Wine columnist-cum-lawyer RICHARD CALVER offers a little free legal advice to surviving Christmas parties…
THE past, present and future walked into a bar. It was tense.
But the past is where comfort dwells; retro is cool, happening. Or, in my case, at least the extraordinary apparel that enabled me to pretend to be cool is memorable. It seems strange to get nostalgic about terrible sartorial taste: in the ’70s I wore an ensemble comprising a purple tank top, purple bell bottoms and red, white and blue high-heeled clogs. I had a pair of round Lennon sunglasses and the world was rosy.
All of these memories came flooding back recently when I was served a glass of Kellermeister Sable at the end of dinner at a friend’s house. It was the naughty treat at the end of a healthy dinner of steak and salad and fresh fruit. It was a moment with friends to savour.
“Get a load of this,” my friend said offering me an examination of the bottle. “And it only costs around $20.”
The first thing that gets you is the label: a couple resonating full ’70s elegance are displayed in a wonderful brownish hue. He has the full ’70s “porno” moustache, but it just doesn’t match the size of his large bow tie. He appears to be looking at the woman’s décolletage while holding on to one end of her coat collar, apparently about to wrest it from her. She is looking away into the brown-hazed distance, perhaps towards her drug dealer? She has a twin-coloured hairstyle that was popular in the early ’70s, a style I used unkindly to call the reverse skunk because it was a white or blonde stripe that ran the opposite direction of a skunk’s stripe. Kellermeister should be applauded for retaining this unique image. Evocative is an understatement.
So, I rang the co-owner of Kellermeister, Susanna Pearce (her husband Mark is the winemaker) and asked about the label’s derivations.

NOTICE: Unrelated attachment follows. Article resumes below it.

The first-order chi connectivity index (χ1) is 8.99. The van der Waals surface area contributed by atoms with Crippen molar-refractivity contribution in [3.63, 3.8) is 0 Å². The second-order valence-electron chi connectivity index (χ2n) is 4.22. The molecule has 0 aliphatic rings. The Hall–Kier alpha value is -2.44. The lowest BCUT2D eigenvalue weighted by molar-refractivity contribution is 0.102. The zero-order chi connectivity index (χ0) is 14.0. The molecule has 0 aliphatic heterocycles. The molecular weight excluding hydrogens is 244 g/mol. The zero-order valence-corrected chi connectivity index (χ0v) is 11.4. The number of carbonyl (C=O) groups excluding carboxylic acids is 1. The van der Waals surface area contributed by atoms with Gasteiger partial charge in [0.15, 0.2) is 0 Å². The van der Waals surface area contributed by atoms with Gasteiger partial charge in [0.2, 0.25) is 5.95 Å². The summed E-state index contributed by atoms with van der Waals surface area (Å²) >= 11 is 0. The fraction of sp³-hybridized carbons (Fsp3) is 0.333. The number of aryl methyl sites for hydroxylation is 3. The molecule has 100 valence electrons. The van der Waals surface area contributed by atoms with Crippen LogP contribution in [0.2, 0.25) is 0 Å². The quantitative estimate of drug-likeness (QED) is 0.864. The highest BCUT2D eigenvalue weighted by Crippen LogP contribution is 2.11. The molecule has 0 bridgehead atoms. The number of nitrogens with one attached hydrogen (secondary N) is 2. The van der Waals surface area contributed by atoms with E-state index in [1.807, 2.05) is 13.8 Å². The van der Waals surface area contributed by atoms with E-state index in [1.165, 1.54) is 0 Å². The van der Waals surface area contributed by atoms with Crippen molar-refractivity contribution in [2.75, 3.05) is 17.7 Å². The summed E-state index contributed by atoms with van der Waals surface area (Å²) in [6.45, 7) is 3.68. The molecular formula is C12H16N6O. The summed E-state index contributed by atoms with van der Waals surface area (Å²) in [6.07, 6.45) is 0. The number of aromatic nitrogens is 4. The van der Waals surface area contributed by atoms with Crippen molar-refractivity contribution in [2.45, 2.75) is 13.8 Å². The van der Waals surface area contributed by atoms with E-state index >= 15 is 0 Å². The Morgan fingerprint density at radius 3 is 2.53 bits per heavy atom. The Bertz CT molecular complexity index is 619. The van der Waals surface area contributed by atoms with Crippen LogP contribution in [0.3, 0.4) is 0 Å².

“The label was designed by the founders of the place, Ralph and Val Jones, in the ’70s,” she said.
“Their first wines were the Sable and two Moscatos. The label is a photo of their marketing person at the time and his wife. We’ve kept the label because it’s now retro and the Sable label will never change. It’s quite iconic,” she said.
I asked how sales were going.
“Really well. It keeps building even though it’s not a serious wine,” she said. “But you can drink it in winter to keep warm and pour it over ice cream in the summer.”
Sable is a blend of chocolate, ruby tawny, clove, cinnamon and brandy. It carries a heft: 18 per cent alcohol by volume. It is sweet and playful like the best companions. It went well with coffee. But when I sipped it on its own after my coffee was downed (caffeine addiction!) my tastebuds were not happy with the finish, too claggy, too ready to be poured over ice cream, as Mrs Pearce recommended.
The small glass I had may well have pushed me to the limit because the next thing you know, I’ve knocked what remained of the glass on to the tablecloth where the brown stain spread like a muddy rivulet that ran straight from the ’70s to the present day.
There were many apologies as the stain was attended to and I thought about the fact that the overwhelming thoughts about the ’70s were punishing me: hey, I remember watching Michael Jackson when he was black and I remember dancing disco style in a hectic but unco-ordinated way, partly attributable to the unfit footwear. I’m sure if I drank enough Sable I could do the same right now.
Yesterday is history, tomorrow is a mystery, today is a gift of God, which is why we call it the present. – Bill Keane